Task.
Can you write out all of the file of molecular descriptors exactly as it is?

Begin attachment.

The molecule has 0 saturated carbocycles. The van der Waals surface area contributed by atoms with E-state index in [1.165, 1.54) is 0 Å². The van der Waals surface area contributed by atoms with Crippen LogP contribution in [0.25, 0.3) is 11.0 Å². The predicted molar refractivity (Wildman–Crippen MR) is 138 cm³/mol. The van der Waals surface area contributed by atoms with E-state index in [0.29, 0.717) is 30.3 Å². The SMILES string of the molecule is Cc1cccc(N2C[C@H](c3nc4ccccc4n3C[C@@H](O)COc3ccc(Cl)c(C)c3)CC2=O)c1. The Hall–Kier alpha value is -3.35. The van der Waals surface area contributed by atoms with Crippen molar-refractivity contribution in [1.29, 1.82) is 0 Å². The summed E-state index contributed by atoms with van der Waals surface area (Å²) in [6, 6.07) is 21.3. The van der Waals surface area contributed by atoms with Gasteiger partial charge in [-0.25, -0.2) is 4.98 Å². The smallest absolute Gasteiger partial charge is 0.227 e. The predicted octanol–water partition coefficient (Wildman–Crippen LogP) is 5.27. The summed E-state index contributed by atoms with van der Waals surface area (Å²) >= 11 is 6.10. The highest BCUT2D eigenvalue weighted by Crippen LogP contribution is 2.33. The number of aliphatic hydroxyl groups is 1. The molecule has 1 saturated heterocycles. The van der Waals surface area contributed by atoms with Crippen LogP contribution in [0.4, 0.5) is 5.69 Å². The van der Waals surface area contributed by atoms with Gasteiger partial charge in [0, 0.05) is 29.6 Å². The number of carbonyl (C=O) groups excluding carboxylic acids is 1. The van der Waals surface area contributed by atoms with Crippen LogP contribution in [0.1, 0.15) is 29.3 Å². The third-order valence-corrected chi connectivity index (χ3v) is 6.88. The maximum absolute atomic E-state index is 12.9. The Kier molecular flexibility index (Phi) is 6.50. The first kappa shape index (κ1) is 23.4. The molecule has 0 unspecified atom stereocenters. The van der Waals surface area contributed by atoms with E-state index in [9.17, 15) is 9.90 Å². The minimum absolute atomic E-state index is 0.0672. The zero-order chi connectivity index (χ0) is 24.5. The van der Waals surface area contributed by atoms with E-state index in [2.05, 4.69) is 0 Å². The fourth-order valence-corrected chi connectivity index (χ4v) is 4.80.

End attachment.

The molecule has 0 saturated carbocycles. The van der Waals surface area contributed by atoms with E-state index in [1.165, 1.54) is 0 Å². The van der Waals surface area contributed by atoms with Crippen LogP contribution in [0.25, 0.3) is 11.0 Å². The predicted molar refractivity (Wildman–Crippen MR) is 138 cm³/mol. The van der Waals surface area contributed by atoms with E-state index in [0.29, 0.717) is 30.3 Å². The SMILES string of the molecule is Cc1cccc(N2C[C@H](c3nc4ccccc4n3C[C@@H](O)COc3ccc(Cl)c(C)c3)CC2=O)c1. The Hall–Kier alpha value is -3.35. The van der Waals surface area contributed by atoms with Crippen molar-refractivity contribution in [1.29, 1.82) is 0 Å². The summed E-state index contributed by atoms with van der Waals surface area (Å²) in [6, 6.07) is 21.3. The van der Waals surface area contributed by atoms with Gasteiger partial charge in [-0.25, -0.2) is 4.98 Å². The smallest absolute Gasteiger partial charge is 0.227 e. The predicted octanol–water partition coefficient (Wildman–Crippen LogP) is 5.27. The summed E-state index contributed by atoms with van der Waals surface area (Å²) >= 11 is 6.10. The highest BCUT2D eigenvalue weighted by Crippen LogP contribution is 2.33. The number of aliphatic hydroxyl groups is 1. The molecule has 1 saturated heterocycles. The van der Waals surface area contributed by atoms with Crippen LogP contribution in [0.4, 0.5) is 5.69 Å². The van der Waals surface area contributed by atoms with Gasteiger partial charge in [0, 0.05) is 29.6 Å². The number of carbonyl (C=O) groups excluding carboxylic acids is 1. The van der Waals surface area contributed by atoms with Crippen LogP contribution in [0.1, 0.15) is 29.3 Å². The third-order valence-corrected chi connectivity index (χ3v) is 6.88. The maximum absolute atomic E-state index is 12.9. The Kier molecular flexibility index (Phi) is 6.50. The first kappa shape index (κ1) is 23.4. The molecule has 0 unspecified atom stereocenters. The van der Waals surface area contributed by atoms with E-state index in [9.17, 15) is 9.90 Å². The minimum absolute atomic E-state index is 0.0672. The zero-order chi connectivity index (χ0) is 24.5. The van der Waals surface area contributed by atoms with E-state index in [2.05, 4.69) is 0 Å². The fourth-order valence-corrected chi connectivity index (χ4v) is 4.80.